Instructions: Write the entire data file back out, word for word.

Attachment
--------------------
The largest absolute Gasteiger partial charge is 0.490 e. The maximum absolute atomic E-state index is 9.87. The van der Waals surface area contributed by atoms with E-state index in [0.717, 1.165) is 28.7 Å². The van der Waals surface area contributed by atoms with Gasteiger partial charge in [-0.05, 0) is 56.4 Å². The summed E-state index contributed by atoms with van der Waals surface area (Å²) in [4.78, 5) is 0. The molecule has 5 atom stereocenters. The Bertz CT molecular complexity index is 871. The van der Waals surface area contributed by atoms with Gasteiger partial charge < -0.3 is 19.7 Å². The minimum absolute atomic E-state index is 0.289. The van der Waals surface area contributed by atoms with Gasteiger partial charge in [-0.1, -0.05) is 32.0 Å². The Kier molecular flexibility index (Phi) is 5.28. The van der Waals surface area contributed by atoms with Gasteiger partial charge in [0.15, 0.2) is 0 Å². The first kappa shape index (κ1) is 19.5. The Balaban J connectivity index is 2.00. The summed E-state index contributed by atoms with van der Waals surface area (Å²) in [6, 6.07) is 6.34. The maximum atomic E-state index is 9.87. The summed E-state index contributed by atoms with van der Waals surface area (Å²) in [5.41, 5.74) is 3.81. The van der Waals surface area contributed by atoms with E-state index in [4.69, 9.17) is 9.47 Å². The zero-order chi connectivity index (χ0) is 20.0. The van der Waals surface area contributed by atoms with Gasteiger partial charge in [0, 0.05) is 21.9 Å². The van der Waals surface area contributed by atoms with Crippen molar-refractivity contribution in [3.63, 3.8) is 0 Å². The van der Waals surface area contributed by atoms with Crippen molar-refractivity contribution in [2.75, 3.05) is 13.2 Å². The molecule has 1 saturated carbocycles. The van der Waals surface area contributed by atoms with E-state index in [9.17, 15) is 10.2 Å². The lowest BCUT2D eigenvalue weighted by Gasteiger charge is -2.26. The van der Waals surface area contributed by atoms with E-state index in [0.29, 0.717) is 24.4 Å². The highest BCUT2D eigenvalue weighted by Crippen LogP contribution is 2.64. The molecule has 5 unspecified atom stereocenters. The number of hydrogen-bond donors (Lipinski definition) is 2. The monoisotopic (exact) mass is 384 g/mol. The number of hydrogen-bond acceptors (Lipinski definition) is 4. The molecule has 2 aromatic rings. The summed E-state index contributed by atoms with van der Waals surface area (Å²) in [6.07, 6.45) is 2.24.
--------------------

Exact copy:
The largest absolute Gasteiger partial charge is 0.490 e. The maximum absolute atomic E-state index is 9.87. The van der Waals surface area contributed by atoms with E-state index in [0.717, 1.165) is 28.7 Å². The van der Waals surface area contributed by atoms with Gasteiger partial charge in [-0.05, 0) is 56.4 Å². The summed E-state index contributed by atoms with van der Waals surface area (Å²) in [4.78, 5) is 0. The molecule has 5 atom stereocenters. The Bertz CT molecular complexity index is 871. The van der Waals surface area contributed by atoms with Gasteiger partial charge < -0.3 is 19.7 Å². The minimum absolute atomic E-state index is 0.289. The van der Waals surface area contributed by atoms with Gasteiger partial charge in [-0.1, -0.05) is 32.0 Å². The Kier molecular flexibility index (Phi) is 5.28. The van der Waals surface area contributed by atoms with Gasteiger partial charge in [0.15, 0.2) is 0 Å². The first kappa shape index (κ1) is 19.5. The Balaban J connectivity index is 2.00. The summed E-state index contributed by atoms with van der Waals surface area (Å²) in [6, 6.07) is 6.34. The maximum atomic E-state index is 9.87. The summed E-state index contributed by atoms with van der Waals surface area (Å²) in [5.41, 5.74) is 3.81. The van der Waals surface area contributed by atoms with E-state index in [4.69, 9.17) is 9.47 Å². The zero-order chi connectivity index (χ0) is 20.0. The van der Waals surface area contributed by atoms with Gasteiger partial charge in [0, 0.05) is 21.9 Å². The van der Waals surface area contributed by atoms with Crippen molar-refractivity contribution in [3.63, 3.8) is 0 Å². The van der Waals surface area contributed by atoms with Crippen molar-refractivity contribution in [2.75, 3.05) is 13.2 Å². The molecule has 1 saturated carbocycles. The van der Waals surface area contributed by atoms with E-state index in [9.17, 15) is 10.2 Å². The lowest BCUT2D eigenvalue weighted by Gasteiger charge is -2.26. The van der Waals surface area contributed by atoms with E-state index in [0.29, 0.717) is 24.4 Å². The highest BCUT2D eigenvalue weighted by Crippen LogP contribution is 2.64. The molecule has 5 unspecified atom stereocenters. The number of hydrogen-bond donors (Lipinski definition) is 2. The monoisotopic (exact) mass is 384 g/mol. The number of hydrogen-bond acceptors (Lipinski definition) is 4. The molecule has 2 aromatic rings. The summed E-state index contributed by atoms with van der Waals surface area (Å²) in [6.07, 6.45) is 2.24.